Copyright Law and the Ocasio-Cortez Dance Video
A record 102 women — 35 of them newly-elected — were recently sworn in as members of the US Congress.
One of them was 29-year-old New York Congresswoman Alexandria Ocasio-Cortez, the youngest congresswoman in US history.
The night before she was sworn in, a video of her as a teenager appeared online and quickly went viral.
In the video, Ocasio-Cortez is shown dancing barefoot with her Boston University classmates on a rooftop to the tune of “Lisztomania” by Phoenix, using dance moves from the 1980s movie The Breakfast Club.
The video had originally been uploaded to YouTube in 2010.
As the New York Times reported, the video-sharing was apparently meant as a video-shaming.
A Twitter account with the handle @AnonymousQ1776 published the video with the comment, “Here is America’s favorite commie know-it-all acting like the clueless nitwit she is.”
But most viewers found “AOC” (as she is known to her fans) adorable.
As the Times noted,
Molly Ringwald, one of the stars of “The Breakfast Club,” declared on Twitter that she was “in the club.” Another star of the film, Ally Sheedy, whose dance moves Ms. Ocasio-Cortez imitates in the video, endorsed the tribute. Phoenix, the band whose song plays in the video, sent congratulations.
As Wired discussed,
the reason Ocasio-Cortez’ detractors were able to find the video on the internet in the first place is far more interesting than their criticism. The story demonstrates how copyright law is often used to squash free expression on the internet—and sometimes even potentially erase a video featuring a future member of Congress.
The Ocasio-Cortez video was inspired by another YouTube clip uploaded in March 2009 by a woman named Sarah Newhouse. The Newhouse video mixed the song with dancing scenes from 1980s “Brat Pack” movies like The Breakfast Club and Pretty in Pink.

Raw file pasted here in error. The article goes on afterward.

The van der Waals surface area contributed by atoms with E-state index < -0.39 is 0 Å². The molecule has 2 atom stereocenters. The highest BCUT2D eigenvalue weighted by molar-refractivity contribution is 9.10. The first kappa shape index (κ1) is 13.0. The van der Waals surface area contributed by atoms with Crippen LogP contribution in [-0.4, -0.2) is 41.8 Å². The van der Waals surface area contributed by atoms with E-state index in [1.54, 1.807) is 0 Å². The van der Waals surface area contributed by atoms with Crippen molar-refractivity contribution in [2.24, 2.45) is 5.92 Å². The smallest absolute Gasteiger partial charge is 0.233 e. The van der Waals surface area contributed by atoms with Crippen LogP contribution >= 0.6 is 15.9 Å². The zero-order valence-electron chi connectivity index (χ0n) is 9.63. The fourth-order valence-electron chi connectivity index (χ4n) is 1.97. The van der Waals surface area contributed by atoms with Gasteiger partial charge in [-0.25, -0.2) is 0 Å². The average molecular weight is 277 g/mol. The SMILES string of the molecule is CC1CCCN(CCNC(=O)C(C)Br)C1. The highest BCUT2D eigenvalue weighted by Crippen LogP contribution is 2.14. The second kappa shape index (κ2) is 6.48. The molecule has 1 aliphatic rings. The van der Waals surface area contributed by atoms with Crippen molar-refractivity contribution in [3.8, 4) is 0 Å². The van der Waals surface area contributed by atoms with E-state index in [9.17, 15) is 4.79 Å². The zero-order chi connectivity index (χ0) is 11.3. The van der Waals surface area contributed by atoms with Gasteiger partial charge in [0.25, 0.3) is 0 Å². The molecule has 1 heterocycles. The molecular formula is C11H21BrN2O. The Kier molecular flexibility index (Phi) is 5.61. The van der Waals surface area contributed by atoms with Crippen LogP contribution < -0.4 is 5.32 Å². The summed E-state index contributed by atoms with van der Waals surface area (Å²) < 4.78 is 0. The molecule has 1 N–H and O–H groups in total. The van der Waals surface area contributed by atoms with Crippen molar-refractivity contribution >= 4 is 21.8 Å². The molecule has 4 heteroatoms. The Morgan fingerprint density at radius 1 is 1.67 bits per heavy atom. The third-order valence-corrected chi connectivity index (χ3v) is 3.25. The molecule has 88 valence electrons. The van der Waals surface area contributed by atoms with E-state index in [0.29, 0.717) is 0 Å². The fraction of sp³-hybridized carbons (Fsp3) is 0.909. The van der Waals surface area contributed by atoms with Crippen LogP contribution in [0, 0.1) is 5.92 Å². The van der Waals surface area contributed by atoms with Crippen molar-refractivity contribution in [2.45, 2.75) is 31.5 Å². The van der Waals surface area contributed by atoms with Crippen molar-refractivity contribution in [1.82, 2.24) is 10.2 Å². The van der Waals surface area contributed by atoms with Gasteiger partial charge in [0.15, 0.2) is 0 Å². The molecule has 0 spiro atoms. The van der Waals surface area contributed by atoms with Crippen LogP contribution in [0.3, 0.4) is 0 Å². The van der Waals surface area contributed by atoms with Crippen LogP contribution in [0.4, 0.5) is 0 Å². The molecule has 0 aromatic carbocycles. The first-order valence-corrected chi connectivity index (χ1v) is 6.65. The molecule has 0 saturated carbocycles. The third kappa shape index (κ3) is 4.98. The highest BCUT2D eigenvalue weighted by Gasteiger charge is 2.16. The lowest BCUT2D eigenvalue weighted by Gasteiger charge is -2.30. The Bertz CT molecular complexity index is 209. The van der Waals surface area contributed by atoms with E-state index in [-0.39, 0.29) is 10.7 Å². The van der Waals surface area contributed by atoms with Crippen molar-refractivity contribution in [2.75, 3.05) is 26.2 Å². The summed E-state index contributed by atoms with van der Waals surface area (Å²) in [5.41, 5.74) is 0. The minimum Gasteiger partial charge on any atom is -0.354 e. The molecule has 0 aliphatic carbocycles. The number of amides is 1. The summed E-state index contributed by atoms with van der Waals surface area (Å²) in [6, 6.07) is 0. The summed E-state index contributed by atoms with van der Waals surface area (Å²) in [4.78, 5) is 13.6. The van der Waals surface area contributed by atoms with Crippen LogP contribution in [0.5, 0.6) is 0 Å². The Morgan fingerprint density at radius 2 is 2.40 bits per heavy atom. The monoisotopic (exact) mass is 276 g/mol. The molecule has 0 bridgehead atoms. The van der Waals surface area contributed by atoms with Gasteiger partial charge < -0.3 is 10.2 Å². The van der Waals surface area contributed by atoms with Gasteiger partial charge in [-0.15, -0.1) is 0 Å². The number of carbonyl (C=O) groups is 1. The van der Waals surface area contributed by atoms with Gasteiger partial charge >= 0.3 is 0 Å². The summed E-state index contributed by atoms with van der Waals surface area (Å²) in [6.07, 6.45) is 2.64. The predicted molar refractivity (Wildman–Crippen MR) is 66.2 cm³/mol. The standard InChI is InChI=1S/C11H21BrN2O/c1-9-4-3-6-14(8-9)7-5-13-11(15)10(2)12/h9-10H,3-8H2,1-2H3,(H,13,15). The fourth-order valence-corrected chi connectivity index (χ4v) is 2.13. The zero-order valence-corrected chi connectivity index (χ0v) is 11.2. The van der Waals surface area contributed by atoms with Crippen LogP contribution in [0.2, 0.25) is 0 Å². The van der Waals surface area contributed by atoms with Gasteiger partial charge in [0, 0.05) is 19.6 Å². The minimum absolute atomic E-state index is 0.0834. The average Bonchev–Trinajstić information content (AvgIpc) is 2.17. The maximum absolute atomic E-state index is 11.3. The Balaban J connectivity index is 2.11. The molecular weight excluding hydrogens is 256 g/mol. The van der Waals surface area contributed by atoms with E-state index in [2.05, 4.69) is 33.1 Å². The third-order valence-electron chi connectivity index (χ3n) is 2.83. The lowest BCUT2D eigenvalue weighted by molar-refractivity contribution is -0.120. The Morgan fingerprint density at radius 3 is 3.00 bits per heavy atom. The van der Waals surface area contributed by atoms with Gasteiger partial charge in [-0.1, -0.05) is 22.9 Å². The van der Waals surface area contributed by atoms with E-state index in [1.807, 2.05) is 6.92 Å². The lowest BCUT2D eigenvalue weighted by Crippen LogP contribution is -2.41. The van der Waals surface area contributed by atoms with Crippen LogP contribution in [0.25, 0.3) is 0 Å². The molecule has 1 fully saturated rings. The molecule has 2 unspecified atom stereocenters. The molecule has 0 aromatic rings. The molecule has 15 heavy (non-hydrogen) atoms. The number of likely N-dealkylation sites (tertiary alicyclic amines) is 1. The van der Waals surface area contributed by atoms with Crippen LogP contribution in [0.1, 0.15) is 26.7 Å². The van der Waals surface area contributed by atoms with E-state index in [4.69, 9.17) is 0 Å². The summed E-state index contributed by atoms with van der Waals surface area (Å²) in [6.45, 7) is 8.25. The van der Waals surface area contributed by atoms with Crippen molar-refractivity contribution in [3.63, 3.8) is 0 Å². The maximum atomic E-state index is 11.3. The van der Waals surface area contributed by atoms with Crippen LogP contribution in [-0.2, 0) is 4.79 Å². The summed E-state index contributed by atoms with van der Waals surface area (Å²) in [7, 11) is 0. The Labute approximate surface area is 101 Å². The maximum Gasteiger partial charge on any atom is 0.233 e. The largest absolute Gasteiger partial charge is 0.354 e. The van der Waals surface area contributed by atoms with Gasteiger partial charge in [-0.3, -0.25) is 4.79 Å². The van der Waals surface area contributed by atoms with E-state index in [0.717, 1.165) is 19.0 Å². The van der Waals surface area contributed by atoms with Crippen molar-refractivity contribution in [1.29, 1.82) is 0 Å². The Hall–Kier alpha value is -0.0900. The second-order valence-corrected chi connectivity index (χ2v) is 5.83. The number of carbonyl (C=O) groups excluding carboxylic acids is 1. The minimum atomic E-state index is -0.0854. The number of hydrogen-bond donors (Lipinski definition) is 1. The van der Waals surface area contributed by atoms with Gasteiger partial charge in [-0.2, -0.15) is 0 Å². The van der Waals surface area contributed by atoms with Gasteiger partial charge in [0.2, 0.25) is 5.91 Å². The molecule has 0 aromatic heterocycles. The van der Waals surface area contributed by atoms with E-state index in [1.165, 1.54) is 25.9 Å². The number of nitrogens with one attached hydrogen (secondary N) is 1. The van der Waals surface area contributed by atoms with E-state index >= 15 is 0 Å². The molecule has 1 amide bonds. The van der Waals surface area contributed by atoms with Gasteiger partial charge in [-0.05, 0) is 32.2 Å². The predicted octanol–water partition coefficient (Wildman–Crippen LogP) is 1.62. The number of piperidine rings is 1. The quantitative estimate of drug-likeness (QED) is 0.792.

The Newhouse video inspired dozens of copycat videos.
Harvard Law School intellectual property professor Lawrence Lessig used the videos as part of a talk he posted on YouTube, to illustrate a point he was making about how “remixing” is an important part of our culture.
As Wired noted,
Liberation Music, Phoenix’s record label, soon served Lessig with a takedown request under the Digital Millennium Copyright Act, demanding the video be taken down for violating its copyright for “Lisztomania.” Lessig quickly filed a DMCA counter-notice, arguing the his video constitutes “fair use,” since the song was excerpted for educational purposes—ironically to teach people about why copyright laws can stand in the way of cultural production.
Under the Digital Millennium Copyright Act (DMCA), the owner of copyrighted material can send a notice to the owner of a website demanding that material posted without permission be removed.
A site that complies with such requests is shielded from liability for copyright infringement by its users.
In Lessig’s case, he teamed up with nonprofit Electronic Frontier Foundation to fight Liberation, and the case eventually settled.
Newhouse, however, had her entire YouTube account deleted after she was accused of copyright infringement three times.